Introduction

Chief executive officers, managers, and supervisors are baffled by one question: "Why do we still have accidents? We have no limit to effort, lots of money and resources, and an enduring commitment to safety. Yet we still have (‘stupid’ but serious) accidents?"

What is the prevention? More devices, more systems, more procedures –because what else can we do? We have tried everything. Industry spends millions of dollars on safe operations, risk management, behaviour-based safety, cardinal rules, training…and yet, performance is not getting better. In fact, it may be getting worse.

In our high offices, executives are making decisions based on a sincere commitment (that look good in the Annual Reports) that create havoc down the organizational hierarchy. When accidents happen, the executives rightfully respond with the view that "something is wrong," that the system is broken, and they seek out reasons why people don't adhere to their policies.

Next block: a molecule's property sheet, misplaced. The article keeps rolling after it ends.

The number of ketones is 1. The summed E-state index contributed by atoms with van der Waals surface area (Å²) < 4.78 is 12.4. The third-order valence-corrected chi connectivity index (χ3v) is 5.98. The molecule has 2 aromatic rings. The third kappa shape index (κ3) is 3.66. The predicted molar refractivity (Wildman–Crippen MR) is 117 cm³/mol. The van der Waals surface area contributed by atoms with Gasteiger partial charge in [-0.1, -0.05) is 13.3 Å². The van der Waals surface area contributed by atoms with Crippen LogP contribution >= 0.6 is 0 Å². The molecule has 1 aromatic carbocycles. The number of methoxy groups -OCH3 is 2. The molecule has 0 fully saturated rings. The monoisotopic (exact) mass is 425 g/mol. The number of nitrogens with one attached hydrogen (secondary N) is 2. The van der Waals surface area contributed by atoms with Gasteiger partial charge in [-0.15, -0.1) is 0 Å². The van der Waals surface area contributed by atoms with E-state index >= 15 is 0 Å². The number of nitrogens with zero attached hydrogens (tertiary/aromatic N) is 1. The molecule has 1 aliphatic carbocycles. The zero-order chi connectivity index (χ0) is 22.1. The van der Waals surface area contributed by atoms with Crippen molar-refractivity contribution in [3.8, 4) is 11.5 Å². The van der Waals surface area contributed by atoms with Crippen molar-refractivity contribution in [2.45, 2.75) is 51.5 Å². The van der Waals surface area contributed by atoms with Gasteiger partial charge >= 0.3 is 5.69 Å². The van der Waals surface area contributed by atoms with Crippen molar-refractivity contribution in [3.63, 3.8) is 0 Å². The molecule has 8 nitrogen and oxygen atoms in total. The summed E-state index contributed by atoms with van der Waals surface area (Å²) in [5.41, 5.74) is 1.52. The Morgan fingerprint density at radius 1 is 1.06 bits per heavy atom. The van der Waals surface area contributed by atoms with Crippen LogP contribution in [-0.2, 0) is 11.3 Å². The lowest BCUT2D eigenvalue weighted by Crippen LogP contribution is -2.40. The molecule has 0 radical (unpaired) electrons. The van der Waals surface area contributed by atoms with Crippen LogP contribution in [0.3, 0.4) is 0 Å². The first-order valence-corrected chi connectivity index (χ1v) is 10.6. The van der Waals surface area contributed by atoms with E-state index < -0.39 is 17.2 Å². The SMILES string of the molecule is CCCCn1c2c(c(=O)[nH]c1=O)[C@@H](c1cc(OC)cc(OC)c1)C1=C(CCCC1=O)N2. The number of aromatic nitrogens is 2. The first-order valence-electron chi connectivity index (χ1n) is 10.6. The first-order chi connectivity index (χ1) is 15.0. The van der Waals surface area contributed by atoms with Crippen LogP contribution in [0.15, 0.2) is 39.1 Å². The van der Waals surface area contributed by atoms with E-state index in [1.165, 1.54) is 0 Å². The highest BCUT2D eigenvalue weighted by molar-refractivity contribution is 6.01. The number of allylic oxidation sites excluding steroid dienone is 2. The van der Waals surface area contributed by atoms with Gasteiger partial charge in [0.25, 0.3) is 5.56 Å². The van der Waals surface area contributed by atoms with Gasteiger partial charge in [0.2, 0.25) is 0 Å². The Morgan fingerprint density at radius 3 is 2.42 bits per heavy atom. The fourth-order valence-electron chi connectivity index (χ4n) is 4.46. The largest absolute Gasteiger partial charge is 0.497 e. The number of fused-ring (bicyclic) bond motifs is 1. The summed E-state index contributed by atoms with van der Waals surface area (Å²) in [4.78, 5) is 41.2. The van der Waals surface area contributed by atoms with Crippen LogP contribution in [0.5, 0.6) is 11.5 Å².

For operational managers and front line supervisors, safety management has become a minefield. Every month they are confronted with a new safety "thing" from head office with yet another consultant in tow with yet another acronym. And every day they are confronted with growing mountains of safety paperwork. For the worker, it has become a killing field: Safety is killing initiative and innovation. and even the completion of a simple job in good time becomes a nightmare.

While other disciplines, such as engineering, operational management, human resources, environmental management, and processing, have made great and significant strides in their thinking, technology, and basic philosophies, safety management has remained stuck in the basic ideas of Heinrich's focus on human behavior of the 1930's and Frederick Taylor's command and control "scientific management " – which will soon be 100 years old!

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